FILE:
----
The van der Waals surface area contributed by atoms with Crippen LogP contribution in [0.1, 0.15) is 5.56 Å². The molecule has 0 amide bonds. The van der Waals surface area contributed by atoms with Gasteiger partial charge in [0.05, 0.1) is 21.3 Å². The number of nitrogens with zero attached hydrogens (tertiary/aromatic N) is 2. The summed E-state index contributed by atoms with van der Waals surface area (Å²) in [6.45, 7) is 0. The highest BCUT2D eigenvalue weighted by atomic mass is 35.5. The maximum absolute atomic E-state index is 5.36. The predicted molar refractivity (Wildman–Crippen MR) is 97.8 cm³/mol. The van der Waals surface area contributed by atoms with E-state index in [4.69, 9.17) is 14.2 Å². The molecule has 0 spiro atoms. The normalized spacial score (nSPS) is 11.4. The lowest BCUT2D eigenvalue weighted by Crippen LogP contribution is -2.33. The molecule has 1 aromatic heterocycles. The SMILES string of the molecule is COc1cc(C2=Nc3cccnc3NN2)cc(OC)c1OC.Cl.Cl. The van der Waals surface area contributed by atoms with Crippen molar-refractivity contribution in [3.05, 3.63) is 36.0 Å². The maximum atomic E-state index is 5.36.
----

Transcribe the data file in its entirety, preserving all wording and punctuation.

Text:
The van der Waals surface area contributed by atoms with Crippen LogP contribution in [0.1, 0.15) is 5.56 Å². The molecule has 0 amide bonds. The van der Waals surface area contributed by atoms with Gasteiger partial charge in [0.05, 0.1) is 21.3 Å². The number of nitrogens with zero attached hydrogens (tertiary/aromatic N) is 2. The summed E-state index contributed by atoms with van der Waals surface area (Å²) in [6.45, 7) is 0. The highest BCUT2D eigenvalue weighted by atomic mass is 35.5. The maximum absolute atomic E-state index is 5.36. The predicted molar refractivity (Wildman–Crippen MR) is 97.8 cm³/mol. The van der Waals surface area contributed by atoms with E-state index in [4.69, 9.17) is 14.2 Å². The molecule has 0 spiro atoms. The normalized spacial score (nSPS) is 11.4. The lowest BCUT2D eigenvalue weighted by Crippen LogP contribution is -2.33. The molecule has 1 aromatic heterocycles. The SMILES string of the molecule is COc1cc(C2=Nc3cccnc3NN2)cc(OC)c1OC.Cl.Cl. The van der Waals surface area contributed by atoms with Crippen molar-refractivity contribution in [3.05, 3.63) is 36.0 Å². The maximum atomic E-state index is 5.36.